YouTube video

As Raqqa continues to be liberated from ISIS, Syrian Democratic Forces are working with local tribes to help give them direct control over their futures, says journalist Karlos Zurutuza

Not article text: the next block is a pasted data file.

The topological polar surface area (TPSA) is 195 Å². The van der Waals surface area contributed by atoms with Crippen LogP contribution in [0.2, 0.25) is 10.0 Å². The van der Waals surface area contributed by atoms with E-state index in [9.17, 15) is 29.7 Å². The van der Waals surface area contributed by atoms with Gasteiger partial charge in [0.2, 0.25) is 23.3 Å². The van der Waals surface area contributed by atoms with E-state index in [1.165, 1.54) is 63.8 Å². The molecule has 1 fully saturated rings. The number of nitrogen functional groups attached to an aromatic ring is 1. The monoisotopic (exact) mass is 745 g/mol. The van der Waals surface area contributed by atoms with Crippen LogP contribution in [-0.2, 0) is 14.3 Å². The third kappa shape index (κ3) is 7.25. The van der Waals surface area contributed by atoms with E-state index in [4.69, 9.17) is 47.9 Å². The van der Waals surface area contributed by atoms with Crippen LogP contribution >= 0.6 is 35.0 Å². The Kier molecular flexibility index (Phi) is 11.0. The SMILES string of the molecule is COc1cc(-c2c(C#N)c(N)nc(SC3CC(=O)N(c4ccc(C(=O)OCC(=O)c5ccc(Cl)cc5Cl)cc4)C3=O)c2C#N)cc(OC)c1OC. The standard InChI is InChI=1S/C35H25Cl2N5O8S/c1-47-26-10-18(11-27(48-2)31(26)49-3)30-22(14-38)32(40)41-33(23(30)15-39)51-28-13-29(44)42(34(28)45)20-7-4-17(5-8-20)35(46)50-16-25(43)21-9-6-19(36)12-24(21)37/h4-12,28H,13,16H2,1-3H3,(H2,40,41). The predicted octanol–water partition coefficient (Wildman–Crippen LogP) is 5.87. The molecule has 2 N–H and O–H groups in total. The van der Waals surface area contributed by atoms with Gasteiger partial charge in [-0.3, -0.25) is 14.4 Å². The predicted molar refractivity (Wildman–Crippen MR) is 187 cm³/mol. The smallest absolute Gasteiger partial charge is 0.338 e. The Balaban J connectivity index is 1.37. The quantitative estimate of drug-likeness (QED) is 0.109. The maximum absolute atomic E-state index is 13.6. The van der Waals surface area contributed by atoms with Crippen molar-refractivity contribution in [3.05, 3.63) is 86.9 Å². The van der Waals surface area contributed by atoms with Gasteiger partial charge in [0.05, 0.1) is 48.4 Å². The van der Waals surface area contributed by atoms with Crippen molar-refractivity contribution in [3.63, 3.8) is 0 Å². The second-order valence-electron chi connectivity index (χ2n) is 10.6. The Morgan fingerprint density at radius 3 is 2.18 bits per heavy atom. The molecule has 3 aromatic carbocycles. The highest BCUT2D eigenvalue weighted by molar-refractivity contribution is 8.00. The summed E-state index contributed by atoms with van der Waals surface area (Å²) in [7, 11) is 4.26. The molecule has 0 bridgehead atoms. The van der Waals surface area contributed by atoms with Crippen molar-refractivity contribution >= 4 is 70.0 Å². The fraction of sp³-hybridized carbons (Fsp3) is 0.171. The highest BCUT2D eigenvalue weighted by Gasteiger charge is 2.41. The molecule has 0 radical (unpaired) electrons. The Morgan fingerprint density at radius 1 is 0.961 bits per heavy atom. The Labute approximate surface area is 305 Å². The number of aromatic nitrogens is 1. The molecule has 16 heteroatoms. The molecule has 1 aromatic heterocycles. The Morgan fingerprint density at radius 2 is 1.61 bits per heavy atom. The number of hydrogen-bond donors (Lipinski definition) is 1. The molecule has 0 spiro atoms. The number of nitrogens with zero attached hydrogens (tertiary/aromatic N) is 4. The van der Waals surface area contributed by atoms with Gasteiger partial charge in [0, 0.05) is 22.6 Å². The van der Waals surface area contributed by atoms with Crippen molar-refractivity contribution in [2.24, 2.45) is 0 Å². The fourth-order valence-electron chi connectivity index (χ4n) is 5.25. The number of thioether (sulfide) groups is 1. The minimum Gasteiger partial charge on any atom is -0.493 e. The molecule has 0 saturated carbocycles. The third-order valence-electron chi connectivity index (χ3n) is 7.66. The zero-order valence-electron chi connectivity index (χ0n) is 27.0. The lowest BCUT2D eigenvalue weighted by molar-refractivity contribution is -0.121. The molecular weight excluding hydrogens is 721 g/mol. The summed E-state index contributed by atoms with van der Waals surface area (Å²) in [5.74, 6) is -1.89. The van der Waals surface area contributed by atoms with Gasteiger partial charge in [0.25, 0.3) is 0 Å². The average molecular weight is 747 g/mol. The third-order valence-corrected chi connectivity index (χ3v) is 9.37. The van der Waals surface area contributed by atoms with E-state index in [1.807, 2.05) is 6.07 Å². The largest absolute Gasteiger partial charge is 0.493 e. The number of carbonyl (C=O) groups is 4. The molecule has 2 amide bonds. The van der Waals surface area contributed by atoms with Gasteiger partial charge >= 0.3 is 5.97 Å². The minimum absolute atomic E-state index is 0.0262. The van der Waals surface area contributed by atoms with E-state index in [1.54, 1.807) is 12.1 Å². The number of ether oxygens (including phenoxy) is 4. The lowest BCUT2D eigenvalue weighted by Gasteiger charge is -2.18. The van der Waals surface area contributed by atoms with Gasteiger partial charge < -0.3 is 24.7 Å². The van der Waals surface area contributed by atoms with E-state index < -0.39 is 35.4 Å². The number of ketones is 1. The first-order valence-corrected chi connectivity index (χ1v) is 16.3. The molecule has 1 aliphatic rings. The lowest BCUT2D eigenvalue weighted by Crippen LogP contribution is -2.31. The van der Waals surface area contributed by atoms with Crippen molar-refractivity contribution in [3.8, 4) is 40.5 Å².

Story Transcript